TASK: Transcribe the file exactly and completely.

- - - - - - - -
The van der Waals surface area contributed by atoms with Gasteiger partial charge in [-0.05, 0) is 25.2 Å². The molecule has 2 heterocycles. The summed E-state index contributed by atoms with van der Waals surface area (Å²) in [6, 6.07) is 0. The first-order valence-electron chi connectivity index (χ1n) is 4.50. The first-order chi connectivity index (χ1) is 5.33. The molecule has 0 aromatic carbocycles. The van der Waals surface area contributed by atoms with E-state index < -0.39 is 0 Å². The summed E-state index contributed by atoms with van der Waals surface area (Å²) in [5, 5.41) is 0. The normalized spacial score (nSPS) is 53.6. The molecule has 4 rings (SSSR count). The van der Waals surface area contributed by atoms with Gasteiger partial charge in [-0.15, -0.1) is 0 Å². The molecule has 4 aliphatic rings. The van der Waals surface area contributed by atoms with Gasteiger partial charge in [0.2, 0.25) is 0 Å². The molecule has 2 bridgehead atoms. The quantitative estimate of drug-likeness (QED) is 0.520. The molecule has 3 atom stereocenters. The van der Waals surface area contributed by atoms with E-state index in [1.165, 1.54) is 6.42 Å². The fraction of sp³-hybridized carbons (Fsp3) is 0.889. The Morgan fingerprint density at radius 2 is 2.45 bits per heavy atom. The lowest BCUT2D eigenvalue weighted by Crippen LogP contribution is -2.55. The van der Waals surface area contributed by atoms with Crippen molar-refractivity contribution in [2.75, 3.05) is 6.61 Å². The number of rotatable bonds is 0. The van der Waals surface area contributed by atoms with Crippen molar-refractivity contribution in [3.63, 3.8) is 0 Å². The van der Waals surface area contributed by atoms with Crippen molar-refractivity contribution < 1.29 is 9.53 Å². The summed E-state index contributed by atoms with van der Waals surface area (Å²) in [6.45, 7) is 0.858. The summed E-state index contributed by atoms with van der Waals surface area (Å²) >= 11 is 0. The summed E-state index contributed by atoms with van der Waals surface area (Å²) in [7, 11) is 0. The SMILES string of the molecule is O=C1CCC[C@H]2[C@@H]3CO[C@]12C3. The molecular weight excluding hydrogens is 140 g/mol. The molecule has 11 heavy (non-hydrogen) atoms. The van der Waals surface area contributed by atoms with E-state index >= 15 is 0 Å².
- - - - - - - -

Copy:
The van der Waals surface area contributed by atoms with Gasteiger partial charge in [-0.05, 0) is 25.2 Å². The molecule has 2 heterocycles. The summed E-state index contributed by atoms with van der Waals surface area (Å²) in [6, 6.07) is 0. The first-order valence-electron chi connectivity index (χ1n) is 4.50. The first-order chi connectivity index (χ1) is 5.33. The molecule has 0 aromatic carbocycles. The van der Waals surface area contributed by atoms with E-state index < -0.39 is 0 Å². The summed E-state index contributed by atoms with van der Waals surface area (Å²) in [5, 5.41) is 0. The normalized spacial score (nSPS) is 53.6. The molecule has 4 rings (SSSR count). The van der Waals surface area contributed by atoms with Gasteiger partial charge in [-0.15, -0.1) is 0 Å². The molecule has 4 aliphatic rings. The van der Waals surface area contributed by atoms with Gasteiger partial charge in [0.2, 0.25) is 0 Å². The molecule has 2 bridgehead atoms. The quantitative estimate of drug-likeness (QED) is 0.520. The molecule has 3 atom stereocenters. The van der Waals surface area contributed by atoms with E-state index in [1.165, 1.54) is 6.42 Å². The fraction of sp³-hybridized carbons (Fsp3) is 0.889. The Morgan fingerprint density at radius 2 is 2.45 bits per heavy atom. The lowest BCUT2D eigenvalue weighted by Crippen LogP contribution is -2.55. The van der Waals surface area contributed by atoms with Crippen molar-refractivity contribution in [2.75, 3.05) is 6.61 Å². The number of rotatable bonds is 0. The van der Waals surface area contributed by atoms with Crippen molar-refractivity contribution in [3.63, 3.8) is 0 Å². The van der Waals surface area contributed by atoms with Crippen molar-refractivity contribution < 1.29 is 9.53 Å². The summed E-state index contributed by atoms with van der Waals surface area (Å²) in [6.45, 7) is 0.858. The summed E-state index contributed by atoms with van der Waals surface area (Å²) >= 11 is 0. The summed E-state index contributed by atoms with van der Waals surface area (Å²) in [7, 11) is 0. The SMILES string of the molecule is O=C1CCC[C@H]2[C@@H]3CO[C@]12C3. The molecular weight excluding hydrogens is 140 g/mol. The molecule has 11 heavy (non-hydrogen) atoms. The van der Waals surface area contributed by atoms with E-state index >= 15 is 0 Å².